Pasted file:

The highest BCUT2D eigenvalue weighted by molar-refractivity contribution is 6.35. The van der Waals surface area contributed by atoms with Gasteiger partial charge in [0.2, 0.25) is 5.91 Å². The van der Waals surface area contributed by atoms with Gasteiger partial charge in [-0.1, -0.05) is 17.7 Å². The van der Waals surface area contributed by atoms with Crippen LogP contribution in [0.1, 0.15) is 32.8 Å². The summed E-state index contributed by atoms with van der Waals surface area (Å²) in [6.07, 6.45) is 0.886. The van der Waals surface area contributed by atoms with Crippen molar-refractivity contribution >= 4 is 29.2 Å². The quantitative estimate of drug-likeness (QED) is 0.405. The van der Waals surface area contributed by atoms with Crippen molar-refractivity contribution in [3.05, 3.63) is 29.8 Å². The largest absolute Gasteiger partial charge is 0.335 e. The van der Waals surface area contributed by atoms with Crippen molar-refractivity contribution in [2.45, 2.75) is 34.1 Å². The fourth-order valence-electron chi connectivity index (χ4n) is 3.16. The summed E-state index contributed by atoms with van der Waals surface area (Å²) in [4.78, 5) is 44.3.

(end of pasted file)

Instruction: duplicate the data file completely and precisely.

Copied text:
The highest BCUT2D eigenvalue weighted by molar-refractivity contribution is 6.35. The van der Waals surface area contributed by atoms with Gasteiger partial charge in [0.2, 0.25) is 5.91 Å². The van der Waals surface area contributed by atoms with Gasteiger partial charge in [-0.1, -0.05) is 17.7 Å². The van der Waals surface area contributed by atoms with Crippen LogP contribution in [0.1, 0.15) is 32.8 Å². The summed E-state index contributed by atoms with van der Waals surface area (Å²) in [6.07, 6.45) is 0.886. The van der Waals surface area contributed by atoms with Crippen molar-refractivity contribution >= 4 is 29.2 Å². The quantitative estimate of drug-likeness (QED) is 0.405. The van der Waals surface area contributed by atoms with Crippen molar-refractivity contribution in [3.05, 3.63) is 29.8 Å². The largest absolute Gasteiger partial charge is 0.335 e. The van der Waals surface area contributed by atoms with Crippen molar-refractivity contribution in [2.45, 2.75) is 34.1 Å². The fourth-order valence-electron chi connectivity index (χ4n) is 3.16. The summed E-state index contributed by atoms with van der Waals surface area (Å²) in [4.78, 5) is 44.3.